Turning to FIG. 1B, printed circuit board 100 is illustrated. Mounted on printed circuit board are integrated circuit 110, integrated circuit 120, integrated 130 and integrated circuit 140. Also mounted on printed circuit board 100 is integrated circuit 150. Integrated circuits 110, 130 and 150 are mounted on the top surface of printed circuit board 100. Integrated circuits 120 and 140 are mounted on the bottom surface of printed circuit board 100. Note that integrated circuits 110, 120, 130 and 140 are shown packaged. Lead 115 couples a signal from integrated circuit 110 to lead 170. Likewise lead 125 couples a signal from integrated circuit 120 to lead 170. Lead 170 is coupled to lead 155 which connects to integrated circuit 150. Lead 135 couples integrated circuit 130 to lead 165. Similarly, lead 145 couples integrated circuit 140 to lead 165. Lead 165 is coupled to lead 160 which is also coupled at the same point to integrated circuit 150. As a result signals coupled to lead 115, lead 125, lead 135 and lead 145 are all coupled together. This effectively creates a five load topology. Each of integrated circuits 110, 120, 130, 140 and 150 may drive the signal on the network of leads including leads 115, 125, 135, 145, 155, 160, 165 and 170. In the prior art such a five load topology would likely result in ringing effects and similar noise problems on a printed circuit board. Leads as used in this context include conductors such as traces or wires on or in printed circuit boards, pins, solder balls, wires, or other conductors in integrated circuit packages, and other conductors. Signals as used in this context are electrical signals having a voltage and a current.

Turning to FIG. 2, another illustration of a printed circuit board, printed circuit board 200 is shown. Package 210, package 230 and package 250 are each mounted on printed circuit board 200. Package 230 contains integrated circuit 235. Package 250 contains integrated circuit 260 and package 210 contains integrated circuit 215. Mounted on the bottom surface of printed circuit board 200 of package 220 and package 240. Both package 220 and package 240 also include integrated circuits which are not shown. Lead 216 is coupled to integrated circuit 215 in package 210. Lead 271 is coupled to lead 216 and resides within printed circuit board 200. Lead 291 is coupled to lead 271 and also to integrated circuit 260. Lead 291 resides within package 250. Lead 216 resides within package 210. Effectively, leads 216, 271 and 291 couple a signal from integrated circuit 215 to integrated circuit 260. A similar lead couples the integrated circuit in package 220 to lead 271. Integrated circuit 235 is coupled to lead 236. Lead 236 resides within the package 230. Lead 281 is coupled to lead 236 and resides within printed circuit board 200. Lead 296 is coupled to integrated circuit 260 and to lead 281 and resides substantially within package 250. Lead 296 is also coupled to lead 291 at the point where lead 291 and lead 296 are coupled to integrated circuit 260. Similarly a lead couples the integrated circuit within package 240 to lead 281. That lead as with the lead coupling the integrated circuit in package 220 to lead 271 is not shown. Thus, a five load bus is implemented.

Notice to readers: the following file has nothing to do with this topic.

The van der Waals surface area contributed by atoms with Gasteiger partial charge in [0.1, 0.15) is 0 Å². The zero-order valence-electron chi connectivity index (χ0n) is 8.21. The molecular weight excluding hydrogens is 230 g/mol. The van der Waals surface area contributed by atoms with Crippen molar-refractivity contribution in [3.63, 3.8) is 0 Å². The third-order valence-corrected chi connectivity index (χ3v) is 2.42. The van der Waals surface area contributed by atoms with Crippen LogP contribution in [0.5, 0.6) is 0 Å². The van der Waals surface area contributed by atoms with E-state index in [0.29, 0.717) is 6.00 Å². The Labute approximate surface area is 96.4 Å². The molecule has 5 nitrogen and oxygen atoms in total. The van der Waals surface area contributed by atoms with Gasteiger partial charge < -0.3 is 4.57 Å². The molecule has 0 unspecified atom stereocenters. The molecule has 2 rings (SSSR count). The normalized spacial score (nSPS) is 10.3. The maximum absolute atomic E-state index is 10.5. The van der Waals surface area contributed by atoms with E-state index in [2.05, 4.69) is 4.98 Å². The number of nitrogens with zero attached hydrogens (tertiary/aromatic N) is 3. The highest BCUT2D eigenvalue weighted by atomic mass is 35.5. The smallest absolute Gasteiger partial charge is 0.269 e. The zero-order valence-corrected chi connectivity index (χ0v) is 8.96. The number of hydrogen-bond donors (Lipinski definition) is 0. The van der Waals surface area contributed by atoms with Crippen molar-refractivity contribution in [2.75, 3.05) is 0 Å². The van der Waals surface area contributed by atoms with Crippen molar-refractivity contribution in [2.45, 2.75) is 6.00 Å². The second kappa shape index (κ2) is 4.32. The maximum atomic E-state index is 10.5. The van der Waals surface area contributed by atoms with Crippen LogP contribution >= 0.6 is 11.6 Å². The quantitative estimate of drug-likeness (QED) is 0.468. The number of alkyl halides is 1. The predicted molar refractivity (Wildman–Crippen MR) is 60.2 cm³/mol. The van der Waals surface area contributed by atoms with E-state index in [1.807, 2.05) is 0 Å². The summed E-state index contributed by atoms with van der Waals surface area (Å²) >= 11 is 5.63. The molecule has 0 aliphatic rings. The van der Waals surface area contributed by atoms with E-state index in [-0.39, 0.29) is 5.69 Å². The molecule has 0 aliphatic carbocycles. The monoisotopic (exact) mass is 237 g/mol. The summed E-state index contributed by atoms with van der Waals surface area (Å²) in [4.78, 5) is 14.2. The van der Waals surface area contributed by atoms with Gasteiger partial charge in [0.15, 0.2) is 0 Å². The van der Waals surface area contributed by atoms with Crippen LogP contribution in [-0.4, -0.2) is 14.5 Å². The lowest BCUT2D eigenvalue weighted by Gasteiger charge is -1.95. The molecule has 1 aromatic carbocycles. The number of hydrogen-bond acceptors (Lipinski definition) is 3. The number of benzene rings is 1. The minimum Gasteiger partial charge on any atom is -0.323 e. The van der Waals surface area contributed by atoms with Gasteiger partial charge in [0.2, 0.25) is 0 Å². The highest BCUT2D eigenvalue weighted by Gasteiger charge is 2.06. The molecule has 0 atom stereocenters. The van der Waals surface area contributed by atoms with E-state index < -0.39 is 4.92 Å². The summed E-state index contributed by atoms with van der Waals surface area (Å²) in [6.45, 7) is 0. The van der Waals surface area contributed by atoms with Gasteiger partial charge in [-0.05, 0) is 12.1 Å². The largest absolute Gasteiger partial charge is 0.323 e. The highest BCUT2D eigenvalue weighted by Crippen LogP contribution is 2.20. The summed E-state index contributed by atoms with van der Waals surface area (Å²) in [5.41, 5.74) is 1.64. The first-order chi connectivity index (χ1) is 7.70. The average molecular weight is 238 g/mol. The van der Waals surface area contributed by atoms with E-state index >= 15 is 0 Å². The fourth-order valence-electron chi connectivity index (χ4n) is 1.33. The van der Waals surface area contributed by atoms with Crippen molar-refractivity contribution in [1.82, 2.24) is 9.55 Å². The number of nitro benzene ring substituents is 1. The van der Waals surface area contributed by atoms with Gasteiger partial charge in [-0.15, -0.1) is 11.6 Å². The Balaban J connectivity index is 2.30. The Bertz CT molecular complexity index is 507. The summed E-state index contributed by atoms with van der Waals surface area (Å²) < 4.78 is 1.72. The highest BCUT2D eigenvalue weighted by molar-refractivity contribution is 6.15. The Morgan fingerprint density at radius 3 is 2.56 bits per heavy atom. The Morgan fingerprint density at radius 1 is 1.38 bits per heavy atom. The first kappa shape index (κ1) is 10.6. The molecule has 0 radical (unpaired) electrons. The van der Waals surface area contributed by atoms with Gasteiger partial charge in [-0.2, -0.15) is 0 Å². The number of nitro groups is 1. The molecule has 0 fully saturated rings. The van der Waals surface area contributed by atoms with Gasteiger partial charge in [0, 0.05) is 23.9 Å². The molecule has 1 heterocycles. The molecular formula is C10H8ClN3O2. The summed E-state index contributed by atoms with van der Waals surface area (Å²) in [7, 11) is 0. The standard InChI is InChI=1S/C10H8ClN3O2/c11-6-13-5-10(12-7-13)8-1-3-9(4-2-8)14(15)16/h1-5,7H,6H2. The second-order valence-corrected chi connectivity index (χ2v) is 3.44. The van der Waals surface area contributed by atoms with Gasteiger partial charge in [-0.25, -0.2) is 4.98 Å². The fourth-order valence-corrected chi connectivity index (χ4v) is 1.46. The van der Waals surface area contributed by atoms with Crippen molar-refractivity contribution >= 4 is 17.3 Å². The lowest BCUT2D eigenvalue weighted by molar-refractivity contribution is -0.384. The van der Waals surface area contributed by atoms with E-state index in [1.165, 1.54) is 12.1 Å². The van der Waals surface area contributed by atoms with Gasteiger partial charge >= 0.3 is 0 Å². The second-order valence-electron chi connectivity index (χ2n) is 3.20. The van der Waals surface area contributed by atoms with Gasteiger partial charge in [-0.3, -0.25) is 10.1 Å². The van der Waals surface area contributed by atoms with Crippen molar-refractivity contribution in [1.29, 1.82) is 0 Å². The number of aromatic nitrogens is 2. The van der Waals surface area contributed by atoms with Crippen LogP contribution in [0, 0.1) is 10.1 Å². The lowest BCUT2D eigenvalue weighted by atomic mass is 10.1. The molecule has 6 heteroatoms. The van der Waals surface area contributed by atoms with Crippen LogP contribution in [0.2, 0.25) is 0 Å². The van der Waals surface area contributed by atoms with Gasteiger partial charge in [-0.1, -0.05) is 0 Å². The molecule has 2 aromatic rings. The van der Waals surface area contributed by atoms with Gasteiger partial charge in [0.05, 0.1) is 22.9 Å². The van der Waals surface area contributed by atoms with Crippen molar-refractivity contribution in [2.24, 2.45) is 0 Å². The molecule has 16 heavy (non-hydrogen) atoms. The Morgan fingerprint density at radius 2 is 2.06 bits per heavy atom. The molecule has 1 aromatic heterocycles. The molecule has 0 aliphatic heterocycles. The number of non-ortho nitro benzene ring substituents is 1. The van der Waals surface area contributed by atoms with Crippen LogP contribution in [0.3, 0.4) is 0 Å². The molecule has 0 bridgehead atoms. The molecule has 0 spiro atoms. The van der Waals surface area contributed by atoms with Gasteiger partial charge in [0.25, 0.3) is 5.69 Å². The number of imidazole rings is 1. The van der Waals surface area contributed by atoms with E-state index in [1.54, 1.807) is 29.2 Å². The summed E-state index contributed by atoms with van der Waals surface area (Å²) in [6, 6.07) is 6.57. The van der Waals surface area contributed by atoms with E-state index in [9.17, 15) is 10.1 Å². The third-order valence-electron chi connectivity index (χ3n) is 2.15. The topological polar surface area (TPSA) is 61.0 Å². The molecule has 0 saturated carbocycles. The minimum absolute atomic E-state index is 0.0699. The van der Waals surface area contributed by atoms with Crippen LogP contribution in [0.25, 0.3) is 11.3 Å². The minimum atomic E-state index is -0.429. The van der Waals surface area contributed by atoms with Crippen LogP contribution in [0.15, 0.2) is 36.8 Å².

Similarly illustrated, lead 217 is coupled to both integrated circuit 215 and package 210 and resides substantially within package 210. Lead 273 is coupled to lead 217 and resides substantially within printed circuit board 200. Lead 292 is coupled to lead 273 and resides substantially within package 250. Lead 292 is also coupled to integrated circuit 260. Lead 297 is coupled to lead 292 at the point where lead 292 is coupled to integrated circuit 260 and also resides substantially within package 250. Lead 283 is coupled to lead 297 and resides substantially within printed circuit board 200. Lead 237 is coupled to lead 283 and to integrated circuit 235 and resides substantially within package 230. Likewise, there are leads not shown which couple the integrated circuit in package 240 to lead 283 and the integrated circuit in package 220 to lead 273 thus implementing another five load bus.